Stephens Wins First Place Dean's Doctoral Student Research Award

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Kristina Stephens

Fischell Department of Bioengineering (BIOE) doctoral student researcher Kristina Stephens was honored with the first place A. James Clark School of Engineering 2020 Dean’s Doctoral Student Researcher Awards

The competition recognizes distinguished graduate student researchers in order to help propel their careers and demonstrate the value of high-quality engineering research. Student entries were judged by members of advisory boards in department-level and final college-level competitions. 

“I was honored to be selected for this award,” says Stephens. “I believe synthetic biology and cell-based systems have high potential to affect human health, and I was excited to present my work on advancing cell-based systems to members of the broader engineering community. It was wonderful to be recognized after much hard work, and I was thrilled that the research was well-received by the broader community.”

Stephens’ project is titled “Programming Bacterial Consortia for Autonomous Regulation and Coordinated Activity.” The potential of genetically engineered microbes seems nearly infinite with applications ranging from human health to bioprocessing. However, it has often proven difficult to program single cell populations to carry out multiple or complex tasks effectively. The use of engineered consortia, where tasks are divided amongst populations that work together, can expand the processing power of synthetic biology systems but requires new tools for coordinating subpopulations. In this research, methods were developed for autonomous control of individual populations and their composition within multi-population bacterial systems. Quorum sensing processes, native systems for cell-cell communication, were re-engineered to enable signal-modulated cell growth rate and coordination between subpopulations. Using these tools, a co-culture was developed that autonomously adjusts its culture composition based on the level of a cue of interest. This illustrates a new approach in synthetic biology; rather than having one population detect and respond to a signal, multiple populations can coordinate their response to that signal. Simple mathematical models were developed to predict culture behavior given a range of conditions. The techniques developed here may enable further use of co-cultures or synthetic consortia by synthetic biologists and metabolic engineers for varied applications.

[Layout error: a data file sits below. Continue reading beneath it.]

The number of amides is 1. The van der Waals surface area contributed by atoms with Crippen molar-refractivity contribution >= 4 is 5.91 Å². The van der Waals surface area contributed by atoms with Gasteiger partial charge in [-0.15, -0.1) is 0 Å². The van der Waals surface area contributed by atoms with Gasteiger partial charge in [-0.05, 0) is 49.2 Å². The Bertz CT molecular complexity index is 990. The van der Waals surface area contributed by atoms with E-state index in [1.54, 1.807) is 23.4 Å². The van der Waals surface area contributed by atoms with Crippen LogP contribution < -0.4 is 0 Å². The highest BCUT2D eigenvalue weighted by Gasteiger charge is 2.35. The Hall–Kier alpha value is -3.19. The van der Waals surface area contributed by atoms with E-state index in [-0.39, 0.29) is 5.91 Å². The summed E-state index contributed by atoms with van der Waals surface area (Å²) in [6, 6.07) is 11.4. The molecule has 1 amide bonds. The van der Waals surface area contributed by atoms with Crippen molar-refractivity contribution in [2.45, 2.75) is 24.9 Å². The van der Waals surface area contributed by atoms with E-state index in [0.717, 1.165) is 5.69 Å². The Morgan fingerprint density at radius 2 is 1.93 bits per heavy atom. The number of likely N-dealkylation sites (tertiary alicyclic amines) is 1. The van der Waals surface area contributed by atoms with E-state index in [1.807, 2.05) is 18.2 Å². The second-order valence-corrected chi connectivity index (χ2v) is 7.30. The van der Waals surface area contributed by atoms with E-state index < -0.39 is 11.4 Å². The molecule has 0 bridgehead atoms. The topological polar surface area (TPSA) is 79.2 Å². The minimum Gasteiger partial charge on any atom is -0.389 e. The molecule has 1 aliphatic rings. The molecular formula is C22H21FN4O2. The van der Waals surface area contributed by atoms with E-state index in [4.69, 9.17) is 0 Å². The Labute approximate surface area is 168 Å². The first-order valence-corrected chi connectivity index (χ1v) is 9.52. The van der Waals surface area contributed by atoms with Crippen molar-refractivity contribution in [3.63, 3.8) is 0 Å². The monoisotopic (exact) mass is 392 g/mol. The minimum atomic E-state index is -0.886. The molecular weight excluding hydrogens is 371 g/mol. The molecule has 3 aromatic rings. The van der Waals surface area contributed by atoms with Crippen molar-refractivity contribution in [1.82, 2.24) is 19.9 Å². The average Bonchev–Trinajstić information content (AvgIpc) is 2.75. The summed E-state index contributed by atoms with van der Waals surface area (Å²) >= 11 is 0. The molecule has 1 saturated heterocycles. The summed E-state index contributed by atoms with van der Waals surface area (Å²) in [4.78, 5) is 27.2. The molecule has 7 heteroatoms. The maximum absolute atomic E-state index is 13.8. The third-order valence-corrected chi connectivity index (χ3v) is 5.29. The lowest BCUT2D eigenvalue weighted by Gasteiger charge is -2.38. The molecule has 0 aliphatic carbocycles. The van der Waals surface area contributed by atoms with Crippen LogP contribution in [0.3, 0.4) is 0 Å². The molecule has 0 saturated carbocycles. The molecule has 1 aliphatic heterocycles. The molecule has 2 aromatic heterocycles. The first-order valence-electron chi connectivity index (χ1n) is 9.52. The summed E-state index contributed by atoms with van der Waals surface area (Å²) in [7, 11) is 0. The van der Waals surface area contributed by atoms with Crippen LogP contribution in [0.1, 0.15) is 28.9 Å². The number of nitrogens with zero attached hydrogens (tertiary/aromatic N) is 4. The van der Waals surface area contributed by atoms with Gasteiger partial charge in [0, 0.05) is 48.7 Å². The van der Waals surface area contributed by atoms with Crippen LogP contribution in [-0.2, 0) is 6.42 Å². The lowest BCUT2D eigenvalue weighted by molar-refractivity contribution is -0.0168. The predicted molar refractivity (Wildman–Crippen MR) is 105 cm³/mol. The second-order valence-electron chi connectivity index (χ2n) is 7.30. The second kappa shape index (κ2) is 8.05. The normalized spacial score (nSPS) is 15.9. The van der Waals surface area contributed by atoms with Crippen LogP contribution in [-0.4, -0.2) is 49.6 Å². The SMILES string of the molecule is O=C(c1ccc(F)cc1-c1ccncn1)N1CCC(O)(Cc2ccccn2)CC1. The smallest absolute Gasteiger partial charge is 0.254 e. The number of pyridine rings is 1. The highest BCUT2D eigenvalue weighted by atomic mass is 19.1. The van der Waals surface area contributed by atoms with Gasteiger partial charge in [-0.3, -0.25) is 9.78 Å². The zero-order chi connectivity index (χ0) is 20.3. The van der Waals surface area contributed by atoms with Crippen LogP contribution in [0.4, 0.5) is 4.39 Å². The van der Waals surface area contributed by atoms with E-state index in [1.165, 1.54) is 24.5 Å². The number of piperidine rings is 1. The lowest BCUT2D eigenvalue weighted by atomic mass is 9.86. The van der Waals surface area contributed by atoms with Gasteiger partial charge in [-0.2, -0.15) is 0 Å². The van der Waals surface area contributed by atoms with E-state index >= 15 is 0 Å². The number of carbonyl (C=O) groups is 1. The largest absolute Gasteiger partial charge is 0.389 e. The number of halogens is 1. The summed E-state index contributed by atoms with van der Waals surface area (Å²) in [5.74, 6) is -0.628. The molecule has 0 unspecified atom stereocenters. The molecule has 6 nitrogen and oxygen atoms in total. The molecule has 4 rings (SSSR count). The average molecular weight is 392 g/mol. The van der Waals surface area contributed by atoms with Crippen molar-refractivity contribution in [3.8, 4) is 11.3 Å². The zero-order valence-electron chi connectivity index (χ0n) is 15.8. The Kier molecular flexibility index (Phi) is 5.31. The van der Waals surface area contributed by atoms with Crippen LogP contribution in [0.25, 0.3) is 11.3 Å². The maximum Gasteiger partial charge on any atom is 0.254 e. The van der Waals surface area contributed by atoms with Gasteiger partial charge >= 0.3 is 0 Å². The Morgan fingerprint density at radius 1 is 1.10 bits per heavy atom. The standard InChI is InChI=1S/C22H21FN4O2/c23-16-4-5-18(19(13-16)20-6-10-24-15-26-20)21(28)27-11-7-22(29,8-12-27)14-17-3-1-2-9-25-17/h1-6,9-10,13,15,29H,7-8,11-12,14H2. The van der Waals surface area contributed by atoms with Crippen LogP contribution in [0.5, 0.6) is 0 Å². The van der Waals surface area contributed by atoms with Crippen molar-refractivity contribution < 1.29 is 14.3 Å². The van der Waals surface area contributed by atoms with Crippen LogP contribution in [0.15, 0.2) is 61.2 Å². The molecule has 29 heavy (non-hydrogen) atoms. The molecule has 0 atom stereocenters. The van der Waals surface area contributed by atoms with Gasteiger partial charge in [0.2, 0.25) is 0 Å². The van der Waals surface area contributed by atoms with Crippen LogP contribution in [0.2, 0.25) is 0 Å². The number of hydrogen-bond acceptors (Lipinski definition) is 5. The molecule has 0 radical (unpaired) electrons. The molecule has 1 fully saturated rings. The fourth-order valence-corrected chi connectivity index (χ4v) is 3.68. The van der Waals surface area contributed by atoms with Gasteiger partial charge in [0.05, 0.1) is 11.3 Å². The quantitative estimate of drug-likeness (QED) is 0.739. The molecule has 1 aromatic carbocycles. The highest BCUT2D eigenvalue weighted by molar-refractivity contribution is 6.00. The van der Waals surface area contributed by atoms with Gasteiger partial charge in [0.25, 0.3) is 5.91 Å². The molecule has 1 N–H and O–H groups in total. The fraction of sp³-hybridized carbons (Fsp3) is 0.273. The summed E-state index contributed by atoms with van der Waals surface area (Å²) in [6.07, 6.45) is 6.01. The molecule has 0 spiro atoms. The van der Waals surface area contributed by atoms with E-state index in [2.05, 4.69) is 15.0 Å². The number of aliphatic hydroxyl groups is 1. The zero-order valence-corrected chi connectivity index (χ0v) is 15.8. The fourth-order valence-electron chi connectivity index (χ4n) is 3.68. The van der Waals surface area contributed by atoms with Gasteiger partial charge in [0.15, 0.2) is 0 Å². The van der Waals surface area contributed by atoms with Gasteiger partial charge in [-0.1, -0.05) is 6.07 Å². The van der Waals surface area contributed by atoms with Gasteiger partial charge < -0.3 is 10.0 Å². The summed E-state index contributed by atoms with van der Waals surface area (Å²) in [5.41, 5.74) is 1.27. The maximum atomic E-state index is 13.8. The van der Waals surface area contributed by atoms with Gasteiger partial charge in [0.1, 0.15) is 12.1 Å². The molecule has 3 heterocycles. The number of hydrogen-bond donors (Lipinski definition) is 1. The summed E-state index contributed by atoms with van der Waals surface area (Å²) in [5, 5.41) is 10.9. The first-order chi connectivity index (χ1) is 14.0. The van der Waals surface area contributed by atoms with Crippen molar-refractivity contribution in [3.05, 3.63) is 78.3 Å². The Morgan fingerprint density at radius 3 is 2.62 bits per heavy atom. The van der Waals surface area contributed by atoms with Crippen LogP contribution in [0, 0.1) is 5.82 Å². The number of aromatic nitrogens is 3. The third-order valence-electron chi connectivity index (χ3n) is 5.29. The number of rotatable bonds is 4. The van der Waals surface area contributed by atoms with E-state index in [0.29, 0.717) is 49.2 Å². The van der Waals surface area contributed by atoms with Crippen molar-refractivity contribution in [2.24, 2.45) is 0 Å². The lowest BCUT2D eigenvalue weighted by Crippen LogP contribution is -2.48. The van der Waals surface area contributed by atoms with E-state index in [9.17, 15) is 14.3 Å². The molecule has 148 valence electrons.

William Bentley, Robert E. Fischell Distinguished Professor and Director of the Robert E. Fischell Institute for Biomedical Devices, is Kristina’s advisor and Principal Investigator. "There is great interest in understanding how bacteria "talk" to each other, especially where their collective behaviors are so vitally important (e.g., the gastrointestinal tract),” explains Bentley. “Kristina has developed a way to co-opt the natural signaling processes in bacterial populations so that their composition can be autonomously controlled. In this way, mixtures of cells can be engineered to carry out specific functions in pre-defined ways. Her concepts will impact fields such as biomanufacturing, biofuels and food production, and even human health."

Published July 8, 2020